Meta's Aaron Russell Thinks Subsea Cables Are The Answer To Africa's Internet Access Issues
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Meta's Aaron Russell Thinks Subsea Cables Are The Answer To Africa's Internet Access Issues

Meta’s (formerly Facebook) Head of Network Investments Emerging Markets Aaron Russell has worked for the tech giant for nearly seven years.

In his current role, he manages and helps develop strategic partnerships to address and create solutions for the connectivity barriers in Sub-Saharan Africa. Russell is on a mission to better connect the world to faster and reliable internet. 

“Connecting the world is really one of the fundamental challenges of our generation. And that’s an idea that we really embrace,” Aaron Russell told AfroTech. “We work with partners to develop innovative technologies around the world that help some of the biggest connectivity challenges and solving them, and together we’re bringing more people online to a faster internet.”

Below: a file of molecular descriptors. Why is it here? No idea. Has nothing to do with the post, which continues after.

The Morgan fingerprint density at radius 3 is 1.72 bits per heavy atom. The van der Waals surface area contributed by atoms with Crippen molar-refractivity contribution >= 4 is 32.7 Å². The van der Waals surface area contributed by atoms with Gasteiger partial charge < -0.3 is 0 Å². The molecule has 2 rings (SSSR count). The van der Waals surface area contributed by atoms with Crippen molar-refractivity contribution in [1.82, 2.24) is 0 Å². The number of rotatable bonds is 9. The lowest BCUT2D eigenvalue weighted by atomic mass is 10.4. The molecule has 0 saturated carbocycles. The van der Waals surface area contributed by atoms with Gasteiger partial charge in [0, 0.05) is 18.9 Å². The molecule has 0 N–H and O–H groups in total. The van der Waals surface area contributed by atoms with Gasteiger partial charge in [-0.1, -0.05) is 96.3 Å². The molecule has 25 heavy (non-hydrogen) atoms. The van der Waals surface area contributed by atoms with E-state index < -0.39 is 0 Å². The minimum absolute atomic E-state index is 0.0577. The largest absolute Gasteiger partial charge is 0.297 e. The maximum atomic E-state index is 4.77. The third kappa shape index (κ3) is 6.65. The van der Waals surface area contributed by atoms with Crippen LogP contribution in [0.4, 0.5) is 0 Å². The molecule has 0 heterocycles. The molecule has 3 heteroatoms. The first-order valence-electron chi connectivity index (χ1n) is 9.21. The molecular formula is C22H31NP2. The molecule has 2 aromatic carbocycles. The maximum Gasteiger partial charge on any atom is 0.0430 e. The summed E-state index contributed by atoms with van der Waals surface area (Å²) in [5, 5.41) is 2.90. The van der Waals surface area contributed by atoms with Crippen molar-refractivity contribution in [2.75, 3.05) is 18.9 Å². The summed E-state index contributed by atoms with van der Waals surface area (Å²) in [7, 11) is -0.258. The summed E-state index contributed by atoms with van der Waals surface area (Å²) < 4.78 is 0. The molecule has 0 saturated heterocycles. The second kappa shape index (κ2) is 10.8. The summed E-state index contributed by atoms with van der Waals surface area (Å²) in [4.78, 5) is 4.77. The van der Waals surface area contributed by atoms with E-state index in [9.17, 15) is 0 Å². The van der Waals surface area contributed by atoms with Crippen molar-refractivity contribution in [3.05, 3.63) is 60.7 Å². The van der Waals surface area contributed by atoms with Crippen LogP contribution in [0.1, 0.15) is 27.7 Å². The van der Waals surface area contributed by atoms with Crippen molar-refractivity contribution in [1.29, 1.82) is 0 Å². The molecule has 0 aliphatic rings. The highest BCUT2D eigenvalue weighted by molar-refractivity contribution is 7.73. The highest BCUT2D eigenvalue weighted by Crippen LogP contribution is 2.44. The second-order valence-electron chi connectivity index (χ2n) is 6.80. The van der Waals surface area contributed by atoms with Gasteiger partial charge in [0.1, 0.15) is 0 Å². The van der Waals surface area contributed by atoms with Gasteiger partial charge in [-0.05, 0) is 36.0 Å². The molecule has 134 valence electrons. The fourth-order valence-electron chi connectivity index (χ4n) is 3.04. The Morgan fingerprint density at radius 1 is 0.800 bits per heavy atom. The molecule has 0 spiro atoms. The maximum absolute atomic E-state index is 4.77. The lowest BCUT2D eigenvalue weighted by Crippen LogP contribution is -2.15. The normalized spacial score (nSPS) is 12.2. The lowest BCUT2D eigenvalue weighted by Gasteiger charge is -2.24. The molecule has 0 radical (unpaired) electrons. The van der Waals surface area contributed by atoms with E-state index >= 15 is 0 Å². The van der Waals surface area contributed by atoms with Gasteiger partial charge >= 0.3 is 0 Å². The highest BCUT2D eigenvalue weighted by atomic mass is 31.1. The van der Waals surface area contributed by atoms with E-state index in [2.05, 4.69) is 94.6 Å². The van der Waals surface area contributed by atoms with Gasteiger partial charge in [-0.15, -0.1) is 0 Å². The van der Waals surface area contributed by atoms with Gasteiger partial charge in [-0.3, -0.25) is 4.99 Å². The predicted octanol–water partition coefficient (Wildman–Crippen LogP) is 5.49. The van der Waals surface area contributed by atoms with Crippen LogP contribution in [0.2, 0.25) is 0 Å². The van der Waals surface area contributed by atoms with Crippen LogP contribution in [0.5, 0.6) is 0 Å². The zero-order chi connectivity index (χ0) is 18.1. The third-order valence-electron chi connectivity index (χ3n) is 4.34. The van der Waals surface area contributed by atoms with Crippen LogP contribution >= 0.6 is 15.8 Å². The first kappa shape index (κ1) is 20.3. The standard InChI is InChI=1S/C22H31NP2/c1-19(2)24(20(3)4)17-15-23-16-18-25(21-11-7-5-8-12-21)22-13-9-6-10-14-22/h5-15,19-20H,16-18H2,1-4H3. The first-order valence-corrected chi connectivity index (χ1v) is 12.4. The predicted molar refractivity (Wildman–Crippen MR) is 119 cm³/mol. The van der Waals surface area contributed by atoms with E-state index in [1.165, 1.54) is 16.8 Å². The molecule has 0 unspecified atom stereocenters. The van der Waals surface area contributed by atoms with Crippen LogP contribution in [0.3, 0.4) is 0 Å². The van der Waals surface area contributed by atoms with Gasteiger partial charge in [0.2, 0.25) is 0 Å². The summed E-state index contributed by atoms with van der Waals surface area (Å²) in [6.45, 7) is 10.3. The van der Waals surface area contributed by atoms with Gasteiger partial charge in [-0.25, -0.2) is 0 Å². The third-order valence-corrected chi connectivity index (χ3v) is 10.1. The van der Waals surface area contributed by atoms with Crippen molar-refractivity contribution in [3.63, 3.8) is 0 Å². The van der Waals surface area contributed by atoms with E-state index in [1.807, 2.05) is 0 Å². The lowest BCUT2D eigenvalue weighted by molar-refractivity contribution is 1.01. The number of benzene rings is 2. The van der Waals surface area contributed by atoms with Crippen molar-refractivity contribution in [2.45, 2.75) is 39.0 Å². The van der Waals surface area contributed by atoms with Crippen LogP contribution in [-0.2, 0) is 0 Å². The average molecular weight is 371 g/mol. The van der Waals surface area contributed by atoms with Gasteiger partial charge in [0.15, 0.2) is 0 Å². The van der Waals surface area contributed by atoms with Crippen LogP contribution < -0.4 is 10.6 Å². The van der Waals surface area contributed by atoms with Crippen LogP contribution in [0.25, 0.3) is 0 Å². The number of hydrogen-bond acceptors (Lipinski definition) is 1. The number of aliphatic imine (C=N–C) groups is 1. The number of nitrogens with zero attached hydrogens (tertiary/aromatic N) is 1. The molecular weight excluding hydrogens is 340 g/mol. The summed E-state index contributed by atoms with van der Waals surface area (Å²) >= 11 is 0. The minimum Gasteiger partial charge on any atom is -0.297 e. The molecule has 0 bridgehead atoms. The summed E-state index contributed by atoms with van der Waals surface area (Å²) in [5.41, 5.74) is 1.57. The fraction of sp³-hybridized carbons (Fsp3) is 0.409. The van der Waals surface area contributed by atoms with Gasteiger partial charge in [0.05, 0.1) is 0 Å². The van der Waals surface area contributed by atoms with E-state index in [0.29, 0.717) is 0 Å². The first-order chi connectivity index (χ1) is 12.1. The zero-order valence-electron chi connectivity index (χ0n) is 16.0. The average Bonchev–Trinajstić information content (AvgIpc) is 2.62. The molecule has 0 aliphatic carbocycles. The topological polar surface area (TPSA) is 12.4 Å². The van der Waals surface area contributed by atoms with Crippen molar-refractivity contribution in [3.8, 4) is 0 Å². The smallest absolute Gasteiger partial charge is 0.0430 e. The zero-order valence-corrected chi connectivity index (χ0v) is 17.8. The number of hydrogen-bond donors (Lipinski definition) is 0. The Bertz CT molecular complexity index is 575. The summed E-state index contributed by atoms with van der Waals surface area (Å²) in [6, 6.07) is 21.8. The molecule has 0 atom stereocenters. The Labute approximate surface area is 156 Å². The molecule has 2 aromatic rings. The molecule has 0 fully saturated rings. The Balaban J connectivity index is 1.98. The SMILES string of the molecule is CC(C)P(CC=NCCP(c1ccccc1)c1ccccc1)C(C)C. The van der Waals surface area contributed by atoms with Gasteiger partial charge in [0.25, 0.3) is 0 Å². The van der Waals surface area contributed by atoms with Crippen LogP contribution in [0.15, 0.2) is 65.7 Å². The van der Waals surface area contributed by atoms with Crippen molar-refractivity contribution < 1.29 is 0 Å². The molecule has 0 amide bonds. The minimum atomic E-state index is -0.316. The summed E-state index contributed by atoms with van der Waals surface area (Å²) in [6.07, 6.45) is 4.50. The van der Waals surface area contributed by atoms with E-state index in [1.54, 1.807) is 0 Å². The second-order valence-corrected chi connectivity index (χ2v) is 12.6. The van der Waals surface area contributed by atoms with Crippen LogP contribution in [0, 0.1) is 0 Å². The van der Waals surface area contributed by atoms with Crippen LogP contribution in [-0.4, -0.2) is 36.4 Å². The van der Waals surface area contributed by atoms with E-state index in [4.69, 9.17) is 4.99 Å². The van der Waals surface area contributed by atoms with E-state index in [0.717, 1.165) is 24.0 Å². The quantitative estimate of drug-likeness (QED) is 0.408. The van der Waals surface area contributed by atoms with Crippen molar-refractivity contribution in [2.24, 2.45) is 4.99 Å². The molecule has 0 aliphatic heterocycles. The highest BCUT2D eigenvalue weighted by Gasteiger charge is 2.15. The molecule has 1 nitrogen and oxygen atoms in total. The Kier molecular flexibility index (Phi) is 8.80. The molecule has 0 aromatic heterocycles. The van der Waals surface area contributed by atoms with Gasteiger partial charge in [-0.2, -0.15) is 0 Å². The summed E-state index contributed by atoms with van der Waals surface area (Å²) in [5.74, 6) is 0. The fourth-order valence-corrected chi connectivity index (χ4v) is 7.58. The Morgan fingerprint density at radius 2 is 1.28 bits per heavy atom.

Russell and Meta think Internet connectivity issues can be solved by tapping into subsea cables. But what are those? Subsea cables are fiber optic cables that are laid in the ocean and connect two or more landing points. Ships drop these cables to the ocean floor, and as they approach land, they are buried in trenches (Learn more about subsea cables here).

The Borgen Project reports that around 90 percent of children in Sub-Saharan Africa don’t have access to computers, and roughly 80 percent don’t even have a basic Internet connection. To combat these statistics, Facebook formed a consortium of investors and other partners to create the most extensive subsea cable system in the world.

“We designed the consortium with open access principles that support a healthy internet ecosystem for development and for Facebook to actually better serve our users in Africa with a higher quality of experience,” Russell said.

He will expand on this topic at the AfroTech Conference during his solo session, “Connecting Africa: How Meta is Improving Internet Connectivity in Africa” on the Engineering and Design stage. If you haven’t yet, there’s still time to grab your ticket for our annual conference, where you can hear more about Facebook’s plan to expand internet access in Africa.